The mid-range LG C1 offers generally similar screen sizes, but also includes a 48-inch model ($1,499/£1,299/AU$2,999). The other options are 55-inch ($1,799/£1,699/AU$3,499), 65-inch ($2,499/£2,499/AU$4,699), and 77-inch ($3,799/£3,999/AU$8,999) versions, with an 83-inch (AU$12,599) model due later in the year.
Samsung QN85A vs LG C1: Design & connections
The Samsung QN85A might be the entry-level model when it comes to Neo QLED, but it retains the eye-catching minimalist design of more expensive Samsung TVs, and the slim panel thanks to the new Mini-LED backlight. There’s virtually no bezel, and the silver brushed-metal stand provides solid support.
The connections at the rear include four HDMI 2.1 inputs, with eARC and all the latest gaming features such as 4K 120Hz, Variable Refresh Rate (VRR) to stop frame tearing in games, AMD FreeSync, and ALLM to automatically switch the TV into the low-latency game mode. Other connections include USB ports, an optical digital output, a line output, and an Ethernet port, along with Bluetooth and dual-band Wi-Fi.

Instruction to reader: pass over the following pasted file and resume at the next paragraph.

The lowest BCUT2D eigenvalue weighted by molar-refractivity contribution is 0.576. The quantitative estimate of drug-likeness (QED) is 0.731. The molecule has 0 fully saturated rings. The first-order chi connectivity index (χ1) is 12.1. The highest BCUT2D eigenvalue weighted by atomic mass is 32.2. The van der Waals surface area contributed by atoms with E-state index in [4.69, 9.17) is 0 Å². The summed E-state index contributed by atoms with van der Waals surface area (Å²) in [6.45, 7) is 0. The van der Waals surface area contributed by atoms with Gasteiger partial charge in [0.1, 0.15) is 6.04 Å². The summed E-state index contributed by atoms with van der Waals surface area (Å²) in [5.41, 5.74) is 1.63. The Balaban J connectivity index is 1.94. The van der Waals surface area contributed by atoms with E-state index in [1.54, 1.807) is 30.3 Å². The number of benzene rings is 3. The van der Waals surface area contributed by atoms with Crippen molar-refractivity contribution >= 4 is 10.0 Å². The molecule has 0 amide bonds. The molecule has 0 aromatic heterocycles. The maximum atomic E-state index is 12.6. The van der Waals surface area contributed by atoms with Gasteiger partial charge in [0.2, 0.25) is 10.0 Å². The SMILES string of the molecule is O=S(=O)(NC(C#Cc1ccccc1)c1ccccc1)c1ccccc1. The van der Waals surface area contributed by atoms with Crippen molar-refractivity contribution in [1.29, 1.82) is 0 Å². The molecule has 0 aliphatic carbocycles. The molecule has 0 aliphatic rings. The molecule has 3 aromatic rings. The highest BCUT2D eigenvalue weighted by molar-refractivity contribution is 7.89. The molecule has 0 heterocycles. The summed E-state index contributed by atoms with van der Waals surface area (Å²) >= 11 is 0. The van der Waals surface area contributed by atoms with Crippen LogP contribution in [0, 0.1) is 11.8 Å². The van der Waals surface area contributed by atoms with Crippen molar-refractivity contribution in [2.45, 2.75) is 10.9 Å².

The LG C1 sports an attractive design with an angled stand, and thanks to the self-emissive nature of OLED panels, it's incredibly thin at the top and has virtually no bezel. The panel widens out towards the bottom where the electronics, speakers, and connections are housed.